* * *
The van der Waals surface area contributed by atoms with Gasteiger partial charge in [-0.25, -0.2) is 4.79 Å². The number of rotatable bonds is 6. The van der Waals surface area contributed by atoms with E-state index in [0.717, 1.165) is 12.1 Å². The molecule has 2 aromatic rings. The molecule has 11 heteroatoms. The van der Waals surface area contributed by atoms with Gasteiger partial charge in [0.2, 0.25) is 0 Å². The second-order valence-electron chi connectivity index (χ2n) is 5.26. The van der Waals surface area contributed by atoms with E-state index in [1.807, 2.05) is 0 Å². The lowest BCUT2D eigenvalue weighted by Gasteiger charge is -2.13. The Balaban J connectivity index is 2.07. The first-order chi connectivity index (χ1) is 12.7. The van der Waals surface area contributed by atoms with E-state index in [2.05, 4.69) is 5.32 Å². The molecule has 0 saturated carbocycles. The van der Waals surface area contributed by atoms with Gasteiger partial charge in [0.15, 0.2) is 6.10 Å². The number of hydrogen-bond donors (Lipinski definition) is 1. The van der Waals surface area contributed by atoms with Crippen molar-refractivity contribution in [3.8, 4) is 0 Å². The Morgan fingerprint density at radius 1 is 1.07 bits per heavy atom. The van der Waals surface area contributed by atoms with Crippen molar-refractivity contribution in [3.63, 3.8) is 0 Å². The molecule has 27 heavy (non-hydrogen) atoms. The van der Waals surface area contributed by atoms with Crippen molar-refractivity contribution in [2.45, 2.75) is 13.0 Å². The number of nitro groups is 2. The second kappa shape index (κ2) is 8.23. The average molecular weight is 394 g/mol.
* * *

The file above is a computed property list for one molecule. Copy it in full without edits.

The van der Waals surface area contributed by atoms with Gasteiger partial charge in [-0.25, -0.2) is 4.79 Å². The number of rotatable bonds is 6. The van der Waals surface area contributed by atoms with E-state index in [0.717, 1.165) is 12.1 Å². The molecule has 2 aromatic rings. The molecule has 11 heteroatoms. The van der Waals surface area contributed by atoms with Gasteiger partial charge in [0.2, 0.25) is 0 Å². The second-order valence-electron chi connectivity index (χ2n) is 5.26. The van der Waals surface area contributed by atoms with E-state index in [1.807, 2.05) is 0 Å². The lowest BCUT2D eigenvalue weighted by Gasteiger charge is -2.13. The Balaban J connectivity index is 2.07. The first-order chi connectivity index (χ1) is 12.7. The van der Waals surface area contributed by atoms with E-state index in [2.05, 4.69) is 5.32 Å². The molecule has 0 saturated carbocycles. The van der Waals surface area contributed by atoms with Gasteiger partial charge in [0.15, 0.2) is 6.10 Å². The number of hydrogen-bond donors (Lipinski definition) is 1. The van der Waals surface area contributed by atoms with Crippen molar-refractivity contribution in [3.8, 4) is 0 Å². The Morgan fingerprint density at radius 1 is 1.07 bits per heavy atom. The van der Waals surface area contributed by atoms with Crippen molar-refractivity contribution in [3.63, 3.8) is 0 Å². The molecule has 27 heavy (non-hydrogen) atoms. The van der Waals surface area contributed by atoms with Crippen molar-refractivity contribution in [2.45, 2.75) is 13.0 Å². The number of nitro groups is 2. The second kappa shape index (κ2) is 8.23. The average molecular weight is 394 g/mol.